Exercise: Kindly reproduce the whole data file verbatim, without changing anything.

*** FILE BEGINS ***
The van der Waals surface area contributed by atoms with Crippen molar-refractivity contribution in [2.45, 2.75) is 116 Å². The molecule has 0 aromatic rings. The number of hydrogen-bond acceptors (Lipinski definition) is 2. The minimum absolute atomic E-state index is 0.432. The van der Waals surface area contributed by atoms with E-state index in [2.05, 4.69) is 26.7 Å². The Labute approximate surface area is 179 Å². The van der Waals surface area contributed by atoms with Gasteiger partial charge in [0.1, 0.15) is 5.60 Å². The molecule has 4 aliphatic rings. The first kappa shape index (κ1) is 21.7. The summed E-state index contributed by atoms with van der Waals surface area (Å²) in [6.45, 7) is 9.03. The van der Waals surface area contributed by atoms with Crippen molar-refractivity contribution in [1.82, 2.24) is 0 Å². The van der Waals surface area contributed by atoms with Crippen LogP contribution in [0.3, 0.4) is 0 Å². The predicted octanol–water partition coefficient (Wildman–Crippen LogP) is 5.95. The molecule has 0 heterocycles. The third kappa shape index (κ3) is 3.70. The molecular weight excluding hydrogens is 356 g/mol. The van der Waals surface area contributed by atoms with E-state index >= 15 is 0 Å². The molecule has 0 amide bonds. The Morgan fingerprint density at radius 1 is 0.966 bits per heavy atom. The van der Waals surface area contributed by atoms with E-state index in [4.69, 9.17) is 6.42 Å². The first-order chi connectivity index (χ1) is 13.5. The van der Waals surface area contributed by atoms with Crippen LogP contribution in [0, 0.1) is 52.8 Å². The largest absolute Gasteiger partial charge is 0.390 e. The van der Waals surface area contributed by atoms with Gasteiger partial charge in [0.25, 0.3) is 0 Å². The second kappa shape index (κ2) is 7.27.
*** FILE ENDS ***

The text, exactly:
The van der Waals surface area contributed by atoms with Crippen molar-refractivity contribution in [2.45, 2.75) is 116 Å². The molecule has 0 aromatic rings. The number of hydrogen-bond acceptors (Lipinski definition) is 2. The minimum absolute atomic E-state index is 0.432. The van der Waals surface area contributed by atoms with E-state index in [2.05, 4.69) is 26.7 Å². The Labute approximate surface area is 179 Å². The van der Waals surface area contributed by atoms with Gasteiger partial charge in [0.1, 0.15) is 5.60 Å². The molecule has 4 aliphatic rings. The first kappa shape index (κ1) is 21.7. The summed E-state index contributed by atoms with van der Waals surface area (Å²) in [6.45, 7) is 9.03. The van der Waals surface area contributed by atoms with Crippen molar-refractivity contribution in [1.82, 2.24) is 0 Å². The van der Waals surface area contributed by atoms with Crippen LogP contribution in [0.3, 0.4) is 0 Å². The predicted octanol–water partition coefficient (Wildman–Crippen LogP) is 5.95. The molecule has 0 heterocycles. The third kappa shape index (κ3) is 3.70. The molecular weight excluding hydrogens is 356 g/mol. The van der Waals surface area contributed by atoms with E-state index >= 15 is 0 Å². The molecule has 0 amide bonds. The Morgan fingerprint density at radius 1 is 0.966 bits per heavy atom. The van der Waals surface area contributed by atoms with E-state index in [4.69, 9.17) is 6.42 Å². The first-order chi connectivity index (χ1) is 13.5. The van der Waals surface area contributed by atoms with Crippen LogP contribution in [0, 0.1) is 52.8 Å². The largest absolute Gasteiger partial charge is 0.390 e. The van der Waals surface area contributed by atoms with Gasteiger partial charge in [0.25, 0.3) is 0 Å². The second kappa shape index (κ2) is 7.27.